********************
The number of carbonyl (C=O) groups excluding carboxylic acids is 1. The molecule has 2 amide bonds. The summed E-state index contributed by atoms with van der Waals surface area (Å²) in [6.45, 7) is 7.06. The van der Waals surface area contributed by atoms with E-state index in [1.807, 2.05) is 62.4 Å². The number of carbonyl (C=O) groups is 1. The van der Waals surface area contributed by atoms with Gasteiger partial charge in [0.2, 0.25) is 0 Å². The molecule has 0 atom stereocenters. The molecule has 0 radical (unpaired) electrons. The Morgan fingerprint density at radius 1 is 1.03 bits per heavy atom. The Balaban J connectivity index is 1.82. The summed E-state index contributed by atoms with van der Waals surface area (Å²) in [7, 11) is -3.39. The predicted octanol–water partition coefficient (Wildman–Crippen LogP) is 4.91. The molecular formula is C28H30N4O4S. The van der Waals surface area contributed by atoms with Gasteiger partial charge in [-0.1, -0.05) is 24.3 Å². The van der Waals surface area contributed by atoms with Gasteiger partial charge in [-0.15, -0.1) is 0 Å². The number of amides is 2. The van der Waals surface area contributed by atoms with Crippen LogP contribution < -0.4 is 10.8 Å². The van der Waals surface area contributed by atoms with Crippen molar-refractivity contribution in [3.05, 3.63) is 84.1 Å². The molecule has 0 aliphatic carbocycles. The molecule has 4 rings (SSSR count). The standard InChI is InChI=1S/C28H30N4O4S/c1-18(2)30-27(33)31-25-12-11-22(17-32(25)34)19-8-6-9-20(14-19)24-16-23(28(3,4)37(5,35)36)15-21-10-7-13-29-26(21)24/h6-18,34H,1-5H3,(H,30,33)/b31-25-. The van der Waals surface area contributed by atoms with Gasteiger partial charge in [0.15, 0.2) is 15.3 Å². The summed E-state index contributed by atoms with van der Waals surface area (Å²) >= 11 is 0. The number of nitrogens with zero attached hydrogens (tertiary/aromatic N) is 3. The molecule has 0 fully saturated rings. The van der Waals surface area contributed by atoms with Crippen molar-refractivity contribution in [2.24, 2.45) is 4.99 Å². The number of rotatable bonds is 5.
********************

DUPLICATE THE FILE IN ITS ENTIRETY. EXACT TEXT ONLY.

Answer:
The number of carbonyl (C=O) groups excluding carboxylic acids is 1. The molecule has 2 amide bonds. The summed E-state index contributed by atoms with van der Waals surface area (Å²) in [6.45, 7) is 7.06. The van der Waals surface area contributed by atoms with E-state index in [1.807, 2.05) is 62.4 Å². The number of carbonyl (C=O) groups is 1. The van der Waals surface area contributed by atoms with Gasteiger partial charge in [0.2, 0.25) is 0 Å². The molecule has 0 atom stereocenters. The molecule has 0 radical (unpaired) electrons. The Morgan fingerprint density at radius 1 is 1.03 bits per heavy atom. The Balaban J connectivity index is 1.82. The summed E-state index contributed by atoms with van der Waals surface area (Å²) in [7, 11) is -3.39. The predicted octanol–water partition coefficient (Wildman–Crippen LogP) is 4.91. The molecular formula is C28H30N4O4S. The van der Waals surface area contributed by atoms with Gasteiger partial charge in [-0.1, -0.05) is 24.3 Å². The van der Waals surface area contributed by atoms with Gasteiger partial charge in [-0.15, -0.1) is 0 Å². The number of amides is 2. The van der Waals surface area contributed by atoms with Crippen LogP contribution < -0.4 is 10.8 Å². The van der Waals surface area contributed by atoms with Crippen molar-refractivity contribution in [3.05, 3.63) is 84.1 Å². The molecule has 0 aliphatic carbocycles. The molecule has 4 rings (SSSR count). The standard InChI is InChI=1S/C28H30N4O4S/c1-18(2)30-27(33)31-25-12-11-22(17-32(25)34)19-8-6-9-20(14-19)24-16-23(28(3,4)37(5,35)36)15-21-10-7-13-29-26(21)24/h6-18,34H,1-5H3,(H,30,33)/b31-25-. The van der Waals surface area contributed by atoms with Gasteiger partial charge in [0.15, 0.2) is 15.3 Å². The summed E-state index contributed by atoms with van der Waals surface area (Å²) >= 11 is 0. The number of nitrogens with zero attached hydrogens (tertiary/aromatic N) is 3. The molecule has 0 fully saturated rings. The van der Waals surface area contributed by atoms with Crippen molar-refractivity contribution in [2.24, 2.45) is 4.99 Å². The number of rotatable bonds is 5.